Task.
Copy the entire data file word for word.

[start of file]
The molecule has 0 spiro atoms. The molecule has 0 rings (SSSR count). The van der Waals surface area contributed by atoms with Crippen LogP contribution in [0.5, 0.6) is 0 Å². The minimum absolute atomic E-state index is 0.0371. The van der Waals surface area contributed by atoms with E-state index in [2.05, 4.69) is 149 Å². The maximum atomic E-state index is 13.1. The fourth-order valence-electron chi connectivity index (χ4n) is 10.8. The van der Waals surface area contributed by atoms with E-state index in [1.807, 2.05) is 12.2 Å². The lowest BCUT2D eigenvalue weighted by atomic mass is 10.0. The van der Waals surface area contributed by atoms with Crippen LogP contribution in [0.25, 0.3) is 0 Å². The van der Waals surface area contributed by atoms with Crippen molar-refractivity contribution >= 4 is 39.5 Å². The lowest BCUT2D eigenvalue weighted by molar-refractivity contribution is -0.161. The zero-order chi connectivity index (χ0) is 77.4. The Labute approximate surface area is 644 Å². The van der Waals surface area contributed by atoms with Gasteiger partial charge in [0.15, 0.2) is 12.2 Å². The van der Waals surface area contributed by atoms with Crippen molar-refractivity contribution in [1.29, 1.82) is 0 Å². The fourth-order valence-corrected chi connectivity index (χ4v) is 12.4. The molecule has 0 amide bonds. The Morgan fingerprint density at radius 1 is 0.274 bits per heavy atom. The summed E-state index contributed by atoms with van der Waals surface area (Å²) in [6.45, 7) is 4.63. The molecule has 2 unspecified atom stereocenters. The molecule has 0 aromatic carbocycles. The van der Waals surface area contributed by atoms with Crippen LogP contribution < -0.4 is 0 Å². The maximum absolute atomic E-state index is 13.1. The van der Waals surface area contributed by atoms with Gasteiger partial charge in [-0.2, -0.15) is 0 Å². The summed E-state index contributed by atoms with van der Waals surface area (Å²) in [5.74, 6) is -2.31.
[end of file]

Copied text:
The molecule has 0 spiro atoms. The molecule has 0 rings (SSSR count). The van der Waals surface area contributed by atoms with Crippen LogP contribution in [0.5, 0.6) is 0 Å². The minimum absolute atomic E-state index is 0.0371. The van der Waals surface area contributed by atoms with E-state index in [2.05, 4.69) is 149 Å². The maximum atomic E-state index is 13.1. The fourth-order valence-electron chi connectivity index (χ4n) is 10.8. The van der Waals surface area contributed by atoms with E-state index in [1.807, 2.05) is 12.2 Å². The lowest BCUT2D eigenvalue weighted by atomic mass is 10.0. The van der Waals surface area contributed by atoms with Crippen LogP contribution in [0.25, 0.3) is 0 Å². The van der Waals surface area contributed by atoms with Crippen molar-refractivity contribution >= 4 is 39.5 Å². The lowest BCUT2D eigenvalue weighted by molar-refractivity contribution is -0.161. The zero-order chi connectivity index (χ0) is 77.4. The Labute approximate surface area is 644 Å². The van der Waals surface area contributed by atoms with Gasteiger partial charge in [0.15, 0.2) is 12.2 Å². The van der Waals surface area contributed by atoms with Crippen molar-refractivity contribution in [1.29, 1.82) is 0 Å². The fourth-order valence-corrected chi connectivity index (χ4v) is 12.4. The molecule has 0 amide bonds. The Morgan fingerprint density at radius 1 is 0.274 bits per heavy atom. The summed E-state index contributed by atoms with van der Waals surface area (Å²) in [6.45, 7) is 4.63. The molecule has 2 unspecified atom stereocenters. The molecule has 0 aromatic carbocycles. The van der Waals surface area contributed by atoms with Crippen LogP contribution < -0.4 is 0 Å². The maximum absolute atomic E-state index is 13.1. The van der Waals surface area contributed by atoms with Gasteiger partial charge in [-0.2, -0.15) is 0 Å². The summed E-state index contributed by atoms with van der Waals surface area (Å²) in [5.74, 6) is -2.31.